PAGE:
living the way

Jesus’ message is nothing if not practical. He never leaves his teaching circling a theological airport or lost in abstraction. His message is always targeted on how we live and choose in this very moment. These audio messages intend to help us live our spirituality where rubber and road meet.

Spirit and Truth

Dave Brisbin | 1.7.18
On our first Sunday in our new space, we revisit the idea of consecrating our new space just as our old space was consecrated over nearly a decade of service. And not just in terms of a formal prayer or ritual or even of the formal worship on a Sunday morning, but through every authentic vulnerability between each of us and another in this place. To consecrate, to set aside this space for use in God’s kingdom is to enter again into real relationship either formed here or brought here—every tearful share and open conversation, every embrace and kindness. These are the moments and actions that consecrate our space. Jesus called it worshipping in spirit and in truth, and to really get inside the nuances of what he meant by that phrase will take us like a laser to the heart of the truth we seek.

The Path to Recovery

Frank Billman | 12.17.17
Frank Billman, one of our recovery pastors brings his experience working with alcoholics and addicts to bear on the path every one of us must take to recovery in its most universal sense: sobriety certainly, but freedom from all the addictive obsessions and compulsions that keep us mired in recurring and debilitating choices, behaviors, and thought processes. Illustrated with scripture and structured around the 12 Steps of AA, understood from a spiritual point of view, the path to recovery and transformation–Jesus’ Way to the Father–stands out in sharp relief.

How Simple Can It Be?

Dave Brisbin | 11.26.17
With Thanksgiving just passed, it may be good to stop for a minute and consider what this holiday may have to teach us at root. The older I get, the simpler things begin to look, and I’m beginning to realize that the things that remain complicated are of much less importance than the simple ones. As a master of simplicity, Jesus is always breaking things down to their simplest terms, and when it comes to kingdom, his central theme, it may all come down to just one word… The world is becoming angrier. Why? Unmet expectation, insecurity, envy, entitlement, victimization? Yes, all the above.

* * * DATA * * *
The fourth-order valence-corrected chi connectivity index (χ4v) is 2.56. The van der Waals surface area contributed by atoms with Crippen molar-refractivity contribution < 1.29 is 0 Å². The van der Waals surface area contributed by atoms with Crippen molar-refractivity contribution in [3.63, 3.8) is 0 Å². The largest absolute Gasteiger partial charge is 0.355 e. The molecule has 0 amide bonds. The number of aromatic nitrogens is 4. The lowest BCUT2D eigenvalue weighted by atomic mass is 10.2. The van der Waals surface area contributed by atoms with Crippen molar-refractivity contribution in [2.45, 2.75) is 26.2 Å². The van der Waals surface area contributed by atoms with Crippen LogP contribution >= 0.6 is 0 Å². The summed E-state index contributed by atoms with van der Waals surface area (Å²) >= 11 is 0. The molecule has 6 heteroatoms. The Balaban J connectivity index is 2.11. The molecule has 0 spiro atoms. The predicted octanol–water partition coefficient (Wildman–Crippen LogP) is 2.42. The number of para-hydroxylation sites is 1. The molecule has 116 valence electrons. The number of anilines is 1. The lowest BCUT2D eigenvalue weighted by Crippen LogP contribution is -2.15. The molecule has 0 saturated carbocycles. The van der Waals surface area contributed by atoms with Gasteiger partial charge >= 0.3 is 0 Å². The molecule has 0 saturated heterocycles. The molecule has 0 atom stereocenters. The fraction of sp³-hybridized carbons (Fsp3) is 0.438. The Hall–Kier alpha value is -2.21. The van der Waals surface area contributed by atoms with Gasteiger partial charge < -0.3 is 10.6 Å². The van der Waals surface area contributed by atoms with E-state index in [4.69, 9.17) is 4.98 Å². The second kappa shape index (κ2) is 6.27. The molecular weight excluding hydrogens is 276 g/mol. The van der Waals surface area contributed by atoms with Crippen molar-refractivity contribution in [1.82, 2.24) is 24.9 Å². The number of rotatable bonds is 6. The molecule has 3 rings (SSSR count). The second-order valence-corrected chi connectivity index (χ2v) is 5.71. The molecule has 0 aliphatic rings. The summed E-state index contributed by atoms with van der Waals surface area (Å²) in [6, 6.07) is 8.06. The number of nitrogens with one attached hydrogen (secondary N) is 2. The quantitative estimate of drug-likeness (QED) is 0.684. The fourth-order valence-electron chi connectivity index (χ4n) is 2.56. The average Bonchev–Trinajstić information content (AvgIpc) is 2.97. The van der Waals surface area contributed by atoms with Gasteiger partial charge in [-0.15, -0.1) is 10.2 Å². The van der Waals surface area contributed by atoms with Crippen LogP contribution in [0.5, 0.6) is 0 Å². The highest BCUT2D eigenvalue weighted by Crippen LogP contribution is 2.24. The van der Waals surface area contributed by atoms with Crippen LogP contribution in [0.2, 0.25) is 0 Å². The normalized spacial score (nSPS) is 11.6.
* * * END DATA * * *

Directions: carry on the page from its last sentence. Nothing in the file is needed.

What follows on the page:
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And Jesus is always pointing in the same direction: overcoming expectation with awareness, insecurity with intimacy, envy with spiritual abundance, entitlement with vulnerability, and victimization with choice and action. And each one of these choices creates the same sensation, the same condition in life: gratitude. Gratitude is not a ticket in the door to kingdom. Gratitude is the experience of kingdom itself. Gratitude is what kingdom feels like—its default position. When we’ve taken the journey, it’s how we know we’ve arrived.

Singing to the Corn

Dave Brisbin | 11.12.17
It often helps to hear deep spiritual truths as expressed in faith traditions other than our own. We can become so familiar with our own traditional expressions that we don’t hear them anymore…they become enveloped in colloquial meaning and lose the ability to shock us into deeper awareness. And we do need to be shocked. Native Americans did not put their energy into buildings or infrastructure. They didn’t value the physical trappings of Western societies and lived nomadically within the systems nature provided. They saw life, meaning, and purpose from a vastly different perspective—one that Jesus was trying to convey as well.